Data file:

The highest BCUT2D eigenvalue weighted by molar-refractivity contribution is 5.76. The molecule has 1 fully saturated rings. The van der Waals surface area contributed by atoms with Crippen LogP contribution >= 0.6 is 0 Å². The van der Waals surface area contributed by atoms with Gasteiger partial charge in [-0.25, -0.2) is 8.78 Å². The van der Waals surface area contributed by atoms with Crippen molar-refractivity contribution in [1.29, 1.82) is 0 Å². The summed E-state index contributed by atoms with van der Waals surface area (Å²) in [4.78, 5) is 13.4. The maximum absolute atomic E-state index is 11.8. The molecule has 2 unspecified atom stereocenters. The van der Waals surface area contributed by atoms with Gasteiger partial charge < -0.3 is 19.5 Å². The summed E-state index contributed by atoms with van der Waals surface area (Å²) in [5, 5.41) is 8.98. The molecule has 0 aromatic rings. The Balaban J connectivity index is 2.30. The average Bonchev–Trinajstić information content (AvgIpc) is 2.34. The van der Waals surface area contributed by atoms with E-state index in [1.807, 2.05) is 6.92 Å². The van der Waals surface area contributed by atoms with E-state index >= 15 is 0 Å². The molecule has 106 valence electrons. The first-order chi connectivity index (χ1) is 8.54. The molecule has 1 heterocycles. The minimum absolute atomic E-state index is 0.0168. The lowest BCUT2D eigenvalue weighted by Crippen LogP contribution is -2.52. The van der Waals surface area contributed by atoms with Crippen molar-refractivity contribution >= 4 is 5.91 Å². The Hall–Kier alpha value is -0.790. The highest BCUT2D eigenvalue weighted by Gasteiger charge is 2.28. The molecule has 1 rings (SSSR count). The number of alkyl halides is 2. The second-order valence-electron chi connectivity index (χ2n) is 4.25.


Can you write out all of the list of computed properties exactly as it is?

The highest BCUT2D eigenvalue weighted by molar-refractivity contribution is 5.76. The molecule has 1 fully saturated rings. The van der Waals surface area contributed by atoms with Crippen LogP contribution >= 0.6 is 0 Å². The van der Waals surface area contributed by atoms with Gasteiger partial charge in [-0.25, -0.2) is 8.78 Å². The van der Waals surface area contributed by atoms with Crippen molar-refractivity contribution in [1.29, 1.82) is 0 Å². The summed E-state index contributed by atoms with van der Waals surface area (Å²) in [4.78, 5) is 13.4. The maximum absolute atomic E-state index is 11.8. The molecule has 2 unspecified atom stereocenters. The van der Waals surface area contributed by atoms with Gasteiger partial charge < -0.3 is 19.5 Å². The summed E-state index contributed by atoms with van der Waals surface area (Å²) in [5, 5.41) is 8.98. The molecule has 0 aromatic rings. The Balaban J connectivity index is 2.30. The average Bonchev–Trinajstić information content (AvgIpc) is 2.34. The van der Waals surface area contributed by atoms with E-state index in [1.807, 2.05) is 6.92 Å². The van der Waals surface area contributed by atoms with E-state index >= 15 is 0 Å². The molecule has 106 valence electrons. The first-order chi connectivity index (χ1) is 8.54. The molecule has 1 heterocycles. The minimum absolute atomic E-state index is 0.0168. The lowest BCUT2D eigenvalue weighted by Crippen LogP contribution is -2.52. The van der Waals surface area contributed by atoms with Crippen molar-refractivity contribution >= 4 is 5.91 Å². The Hall–Kier alpha value is -0.790. The highest BCUT2D eigenvalue weighted by Gasteiger charge is 2.28. The molecule has 1 rings (SSSR count). The number of alkyl halides is 2. The second-order valence-electron chi connectivity index (χ2n) is 4.25.